Example dashboards are shown in FIGS. 11-14. Example dashboard 300 shown in FIG. 11 displays data in columns labeled “Clinician” and “National.” The “Clinician”column may illustrate data that is specific to the clinician, or clinic, that requested data for the dashboard. The “National” column may illustrate data that has been retrieved from all of the IMDs 16 in datastore 204 (e.g., in The United States).

The row labeled “Device” may indicate a type of device for which data has been requested by the clinician. Entrust™, Concerto™, Virtuoso™, Consulta™, and Maximo™II are defibrillator devices developed by Medtronic, Inc., of Minneapolis, Minn. The row labeled “Episodes in the year” may indicate a year selected by the clinician for which to view data. The row labeled “Chamber” that includes DR, CRTD may indicate that the device type selected by the clinician includes devices that are dual chamber cardiac resynchronization therapy devices and defibrillators.

The row labeled “patients with ICDs” may indicate a number of patients associated with the clinician and a number of national patients. In other words, the clinician may be associated with 100 patients that have IMD data stored in datastore 204 and there may be data stored for 25,000 IMDs in datastore 204. The column labeled “Average Follow-up Months” may indicate an average implant time for the patients.

The row(s) labeled “# of VT/VF episodes” indicates a number of VT/VF episodes detected by IMDs 16 associated with the patients. For example, with reference to the Clinician column, the IMDs associated with Clinician delivered shocks to 120 episodes (i.e., VT/VFs as detected by IMD 16), and provided ATP therapies to 30 episodes. The “% Patients Shocked” row indicates a percentage of patients associated with the Clinician/Nation that received defibrillation shocks.

The pie charts under the “Shocked Episode Data” headings display graphically the number of appropriate/inappropriate shocked episodes. 120 shocked episodes are associated with the clinician (n=120), 60% of which were applied to VT/VF, as determined by remote device 200. In other words, 60% of the 120 shocked episodes included defibrillation shocks that were appropriately delivered. 40% of the 120 shocked episodes associated with the clinician may have been inappropriate shocked episodes, e.g., due to SVT, oversensing, or noise. Similar data is shown at the National level.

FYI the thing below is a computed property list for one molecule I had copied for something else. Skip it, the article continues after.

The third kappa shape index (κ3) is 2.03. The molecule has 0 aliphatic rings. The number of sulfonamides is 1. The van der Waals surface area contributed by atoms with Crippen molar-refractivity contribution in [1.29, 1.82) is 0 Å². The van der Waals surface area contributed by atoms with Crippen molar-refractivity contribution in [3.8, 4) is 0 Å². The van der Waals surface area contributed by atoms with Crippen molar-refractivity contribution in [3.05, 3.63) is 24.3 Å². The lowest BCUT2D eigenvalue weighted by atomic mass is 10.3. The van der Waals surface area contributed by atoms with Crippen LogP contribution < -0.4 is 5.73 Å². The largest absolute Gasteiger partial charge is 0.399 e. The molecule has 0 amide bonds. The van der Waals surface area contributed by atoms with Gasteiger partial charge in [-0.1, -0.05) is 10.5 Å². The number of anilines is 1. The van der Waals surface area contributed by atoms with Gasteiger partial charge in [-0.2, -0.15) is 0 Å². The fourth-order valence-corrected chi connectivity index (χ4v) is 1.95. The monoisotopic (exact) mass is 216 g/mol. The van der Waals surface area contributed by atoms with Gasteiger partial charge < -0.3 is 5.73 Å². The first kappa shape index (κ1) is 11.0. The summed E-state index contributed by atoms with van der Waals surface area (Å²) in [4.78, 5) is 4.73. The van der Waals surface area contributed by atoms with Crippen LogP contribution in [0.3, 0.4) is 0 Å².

A clinician device 250 may have generated dashboard 300 based on a variety of selection parameters entered by the clinician. For example, the clinician may have indicated a desire to view data including Entrust™, Concerto™, Virtuoso™, Consulta™, and Maximo™ II devices, episodes in the year 2009, DR and CRTD devices, and a percentage of appropriate/inappropriate shocked episodes. Data retrieval module 268 may have retrieved the corresponding data from datastore 204 in response to the variety of selection parameters and clinician device 250 may have generated dashboard 300 based on the data.

Using dashboard 300, the clinician may compare their percentage of appropriate/inappropriate shocked episodes to the national data. In other words, the clinician may determine where they stand as compared to others in the nation regarding the percentage of appropriate/inappropriate shocked episodes. The dashboard 300 illustrates that clinician has a larger percentage of appropriate shocked episodes (i.e., a smaller percentage of inappropriate shocked episodes) and accordingly is performing better than the national level since a smaller percentage of inappropriate shocked episodes is desirable.

FIG. 12 illustrates another example dashboard titled “ICD Therapy Performance Dashboard.” Dashboard 302 includes three columns of data. The column labeled “Clinician” illustrates IMD data associated with the clinician/clinic that requested the data. The column labeled “Comparison Clinics” illustrates data from 59 (n=59) selected clinics. For example, the comparison clinics may be clinics that include a minimum number of patients having IMDs 16. Specifically, data for “Comparison Clinics” illustrated in dashboard 302 were selected from clinics having greater than or equal to 40 patients that have received defibrillation shocks, as noted in the footnotes of dashboard 302.